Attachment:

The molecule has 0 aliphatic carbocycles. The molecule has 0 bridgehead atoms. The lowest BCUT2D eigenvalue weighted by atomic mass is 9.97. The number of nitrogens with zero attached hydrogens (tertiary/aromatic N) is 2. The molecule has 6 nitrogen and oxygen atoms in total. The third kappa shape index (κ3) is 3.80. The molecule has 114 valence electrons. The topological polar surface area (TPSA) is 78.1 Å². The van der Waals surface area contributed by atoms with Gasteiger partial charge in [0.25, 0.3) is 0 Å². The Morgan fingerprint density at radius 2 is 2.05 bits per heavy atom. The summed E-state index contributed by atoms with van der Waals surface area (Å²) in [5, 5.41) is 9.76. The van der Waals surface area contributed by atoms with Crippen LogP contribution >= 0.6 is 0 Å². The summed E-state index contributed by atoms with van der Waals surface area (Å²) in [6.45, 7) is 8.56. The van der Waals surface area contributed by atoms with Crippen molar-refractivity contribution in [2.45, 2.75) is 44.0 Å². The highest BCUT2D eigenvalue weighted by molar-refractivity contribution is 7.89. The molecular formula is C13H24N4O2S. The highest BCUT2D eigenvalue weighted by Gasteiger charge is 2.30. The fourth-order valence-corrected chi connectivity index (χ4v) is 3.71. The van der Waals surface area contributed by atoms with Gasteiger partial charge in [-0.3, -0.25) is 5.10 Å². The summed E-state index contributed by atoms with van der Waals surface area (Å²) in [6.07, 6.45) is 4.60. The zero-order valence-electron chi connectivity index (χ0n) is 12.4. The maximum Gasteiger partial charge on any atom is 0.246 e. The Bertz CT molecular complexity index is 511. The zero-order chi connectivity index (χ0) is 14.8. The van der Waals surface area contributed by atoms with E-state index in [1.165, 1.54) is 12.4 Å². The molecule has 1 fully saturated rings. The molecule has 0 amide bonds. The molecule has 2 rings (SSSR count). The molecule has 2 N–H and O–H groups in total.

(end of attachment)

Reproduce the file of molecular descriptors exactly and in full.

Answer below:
The molecule has 0 aliphatic carbocycles. The molecule has 0 bridgehead atoms. The lowest BCUT2D eigenvalue weighted by atomic mass is 9.97. The number of nitrogens with zero attached hydrogens (tertiary/aromatic N) is 2. The molecule has 6 nitrogen and oxygen atoms in total. The third kappa shape index (κ3) is 3.80. The molecule has 114 valence electrons. The topological polar surface area (TPSA) is 78.1 Å². The van der Waals surface area contributed by atoms with Gasteiger partial charge in [0.25, 0.3) is 0 Å². The Morgan fingerprint density at radius 2 is 2.05 bits per heavy atom. The summed E-state index contributed by atoms with van der Waals surface area (Å²) in [5, 5.41) is 9.76. The van der Waals surface area contributed by atoms with Crippen LogP contribution >= 0.6 is 0 Å². The summed E-state index contributed by atoms with van der Waals surface area (Å²) in [6.45, 7) is 8.56. The van der Waals surface area contributed by atoms with Crippen molar-refractivity contribution in [2.45, 2.75) is 44.0 Å². The highest BCUT2D eigenvalue weighted by molar-refractivity contribution is 7.89. The molecular formula is C13H24N4O2S. The highest BCUT2D eigenvalue weighted by Gasteiger charge is 2.30. The fourth-order valence-corrected chi connectivity index (χ4v) is 3.71. The van der Waals surface area contributed by atoms with Gasteiger partial charge in [-0.3, -0.25) is 5.10 Å². The summed E-state index contributed by atoms with van der Waals surface area (Å²) in [6.07, 6.45) is 4.60. The zero-order valence-electron chi connectivity index (χ0n) is 12.4. The maximum Gasteiger partial charge on any atom is 0.246 e. The Bertz CT molecular complexity index is 511. The zero-order chi connectivity index (χ0) is 14.8. The van der Waals surface area contributed by atoms with E-state index in [1.165, 1.54) is 12.4 Å². The molecule has 1 fully saturated rings. The molecule has 0 amide bonds. The molecule has 2 rings (SSSR count). The molecule has 2 N–H and O–H groups in total.